Winter Creates Own 'Empire'

'Sopranos' alum takes turn at the helm on hit HBO series

Why This Matters

Terence Winter

Executive Producer/ Creator/ Writer, Boardwalk Empire

B.A., New York University, 1984; J.D., St. John’s University Law School, 1988

Writer: The Great Defender, 1995;The Cosby Mysteries, 1995; Flipper, 1995-96;Xena: Warrior Princess, 1995-98;Sister, Sister, 1996-97;Soldier of Fortune, 1998; Eddie Murphy’s the PJs, 2000;The Sopranos(also Executive Producer/ Director), 2000-07
Films Written:Get Rich or Die Trying, ‘05; Brooklyn Rules, ‘07

Born in Brooklyn, N.Y., 1960; married, two children

Terence Winter, creator and executive producer of
HBO’s new Prohibition-era drama Boardwalk Empire
and Emmy-winning writer and producer of HBO’s The Sopranos, has found success writing
about brutal violence, crime and sex...
which makes his own favorite TV show,
Project Runway, a bit of a surprise. “It’s
my appointment television,” he says.
“I’m just really into it.”

A new career in fashion is not likely
for Winter, but in fact, it wouldn’t be
entirely unexpected from a man who
dabbled in several different careers before
eventually finding his sweet spot
in the television business.

One of five children growing up in
Brooklyn, N.Y., Winter attended an automotive
vocational high school where he
was trained as a mechanic. After graduation,
he chose a different path, becoming
part-owner of a deli. At 19, when
that business went south, he realized he
needed a steadier career and began to
consider college for the first time.

Winter stumbled upon the NYU campus
and gained some footing by applying
as a medieval history major, although he
ultimately graduated with a political science
major and journalism minor. Having
a strong desire for a more lucrative
career, Winter went to St. John’s University
Law School and, armed with a degree,
wound up at a corporate law firm
in Manhattan.

“I was miserable,” he recalls. “I would literally sneak out of the job during the
day to go to movies.” After two years and
some soul-searching, he finally focused
in on his dream.

“The deep dark secret is that I wanted
to be a writer,” Winter says. Despite
friends suggesting he’d lost his mind, he
quit his job, sold everything he had and
moved to Los Angeles in May 1991.

Winter began writing spec scripts
while working as a paralegal to pay the
bills. “I literally lived, ate and breathed
writing,” he recalls.

After making some connections in
the business, he landed at the Warner
Bros. Sitcom Writers Workshop, which
placed him in his first writing job, on
Fox’s The Great Defender, in 1994. The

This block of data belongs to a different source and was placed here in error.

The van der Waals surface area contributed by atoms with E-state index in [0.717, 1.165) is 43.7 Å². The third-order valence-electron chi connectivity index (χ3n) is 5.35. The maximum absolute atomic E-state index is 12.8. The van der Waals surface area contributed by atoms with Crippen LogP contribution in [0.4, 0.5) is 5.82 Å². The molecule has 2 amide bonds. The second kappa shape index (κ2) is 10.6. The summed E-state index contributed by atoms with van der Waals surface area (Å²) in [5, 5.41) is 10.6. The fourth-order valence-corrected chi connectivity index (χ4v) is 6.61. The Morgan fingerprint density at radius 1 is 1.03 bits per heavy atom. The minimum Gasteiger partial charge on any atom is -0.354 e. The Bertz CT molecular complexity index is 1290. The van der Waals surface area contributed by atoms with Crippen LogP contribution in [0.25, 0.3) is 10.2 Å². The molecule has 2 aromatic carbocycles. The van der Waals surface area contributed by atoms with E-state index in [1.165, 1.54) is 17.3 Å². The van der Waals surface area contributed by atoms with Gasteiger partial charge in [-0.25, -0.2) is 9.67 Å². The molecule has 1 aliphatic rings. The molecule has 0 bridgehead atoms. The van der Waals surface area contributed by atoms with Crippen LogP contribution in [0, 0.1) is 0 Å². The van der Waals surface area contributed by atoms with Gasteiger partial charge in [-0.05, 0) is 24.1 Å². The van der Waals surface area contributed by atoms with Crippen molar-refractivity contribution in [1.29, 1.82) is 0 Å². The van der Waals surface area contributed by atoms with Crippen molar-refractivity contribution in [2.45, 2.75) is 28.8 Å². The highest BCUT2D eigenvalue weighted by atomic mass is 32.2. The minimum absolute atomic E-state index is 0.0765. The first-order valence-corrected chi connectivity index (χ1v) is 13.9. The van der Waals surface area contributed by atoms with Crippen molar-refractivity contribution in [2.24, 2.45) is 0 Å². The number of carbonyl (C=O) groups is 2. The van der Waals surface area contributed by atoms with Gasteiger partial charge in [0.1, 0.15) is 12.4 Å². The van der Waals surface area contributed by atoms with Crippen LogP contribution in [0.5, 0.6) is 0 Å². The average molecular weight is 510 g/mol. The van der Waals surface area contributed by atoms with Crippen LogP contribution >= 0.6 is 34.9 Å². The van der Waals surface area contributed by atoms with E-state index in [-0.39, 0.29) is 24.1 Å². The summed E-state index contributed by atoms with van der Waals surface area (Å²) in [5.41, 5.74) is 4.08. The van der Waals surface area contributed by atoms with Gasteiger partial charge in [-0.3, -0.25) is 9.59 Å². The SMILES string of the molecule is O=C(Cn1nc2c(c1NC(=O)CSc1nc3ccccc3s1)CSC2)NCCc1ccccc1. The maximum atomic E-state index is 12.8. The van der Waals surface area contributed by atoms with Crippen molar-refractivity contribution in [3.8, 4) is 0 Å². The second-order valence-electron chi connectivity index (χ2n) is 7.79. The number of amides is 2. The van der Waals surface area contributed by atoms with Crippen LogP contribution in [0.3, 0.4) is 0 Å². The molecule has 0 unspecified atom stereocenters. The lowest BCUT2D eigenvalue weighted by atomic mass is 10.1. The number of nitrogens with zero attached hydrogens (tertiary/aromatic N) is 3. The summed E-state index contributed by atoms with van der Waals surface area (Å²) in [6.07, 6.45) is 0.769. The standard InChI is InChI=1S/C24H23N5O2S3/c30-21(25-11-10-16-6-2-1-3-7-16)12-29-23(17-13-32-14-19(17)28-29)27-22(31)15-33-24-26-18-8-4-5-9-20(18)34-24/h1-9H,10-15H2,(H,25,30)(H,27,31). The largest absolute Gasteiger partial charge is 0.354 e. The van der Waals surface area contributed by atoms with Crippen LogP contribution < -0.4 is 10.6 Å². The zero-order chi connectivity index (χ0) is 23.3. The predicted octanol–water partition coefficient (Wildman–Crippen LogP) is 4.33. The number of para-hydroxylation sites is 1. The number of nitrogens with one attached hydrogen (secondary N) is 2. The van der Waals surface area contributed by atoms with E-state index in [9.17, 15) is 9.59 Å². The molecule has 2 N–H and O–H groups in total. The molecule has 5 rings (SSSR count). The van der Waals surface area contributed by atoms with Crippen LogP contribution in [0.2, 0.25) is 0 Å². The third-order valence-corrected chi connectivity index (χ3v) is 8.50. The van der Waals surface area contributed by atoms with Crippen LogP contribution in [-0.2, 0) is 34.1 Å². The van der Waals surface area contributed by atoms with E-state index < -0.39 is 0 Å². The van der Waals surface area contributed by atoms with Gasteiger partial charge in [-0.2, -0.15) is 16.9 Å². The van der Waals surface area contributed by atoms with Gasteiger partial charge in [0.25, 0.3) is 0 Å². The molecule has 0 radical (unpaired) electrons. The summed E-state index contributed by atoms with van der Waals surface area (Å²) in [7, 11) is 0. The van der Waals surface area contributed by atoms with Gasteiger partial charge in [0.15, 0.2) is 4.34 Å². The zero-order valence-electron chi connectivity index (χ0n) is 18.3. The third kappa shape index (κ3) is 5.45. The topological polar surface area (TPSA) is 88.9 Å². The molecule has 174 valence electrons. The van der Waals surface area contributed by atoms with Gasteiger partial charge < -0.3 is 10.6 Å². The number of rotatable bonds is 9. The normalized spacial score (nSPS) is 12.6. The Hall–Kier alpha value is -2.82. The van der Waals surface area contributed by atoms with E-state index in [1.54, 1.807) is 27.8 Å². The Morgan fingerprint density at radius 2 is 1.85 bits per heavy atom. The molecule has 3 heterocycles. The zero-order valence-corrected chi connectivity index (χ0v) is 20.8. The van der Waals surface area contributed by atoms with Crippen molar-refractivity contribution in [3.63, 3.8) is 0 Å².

series only lasted one season, but it
launched Winter’s career as a TV writer,
working on shows such as Flipper,
Xena: Warrior Princess and Sister, Sister.
“I tried not to get pigeon-holed in a
particular genre. I wanted to bounce
back and forth between dramas and
half-hours and remind people that I
could write anything,” he says.

In 1999, Winter met Sopranos creator
David Chase through Defender creator
Frank Renzulli; Winter joined the hit
show in its second season and went on
to win four Emmys for his work.

Chase admired Winter’s ability and
drive. “As a writer he is so specific,
and that’s the acid test,” Chase says.
“God is in the details, and his work is
so finely drawn. Plus, he’s got the most
amazing work ethic I’ve ever seen.”

When The Sopranos ended in 2007,
HBO execs came to Winter with the
book Boardwalk Empire, which the network
had optioned, to see if he could
adapt it for TV. Winter immediately
immersed himself in the project after
hearing Martin Scorsese would be
producing. Winter’s first script was so
compelling that Scorsese asked to direct
the pilot.

 Winter was thrilled to re-up with
HBO. “It’s the best place I’ve ever
worked,” he says. “They just have balls.
They literally let you work without
handcuffs on.”

Boardwalk debuted on Sept. 19 to 4.8
million viewers, the largest premiere audience
for any HBO program in six years,
since Deadwood debuted in 2004 with
Sopranos as lead-in. Two days later, the
network renewed Boardwalk for a second
season. The Sept. 26 episode following
the premiere had 3.3 million viewers and
the show has since leveled off to around
3 million. It is averaging 12 million viewers
gross audience—linear, on-demand
and DVR—per episode.

With its early success, there’s buzz
that Boardwalk could unseat Mad Men
as best drama at the Emmys next year.
This has spurred friendly banter between
Winter and Mad Men showrunner
Matt Weiner, his friend and former
Sopranos colleague. “It’s good-natured
ball-breaking,” Winter says. “When
[Weiner] won the Emmy I had said
to him, ‘Congratulations, totally welldeserved—
this is the last one of these
emails you’re going to get.’ ”

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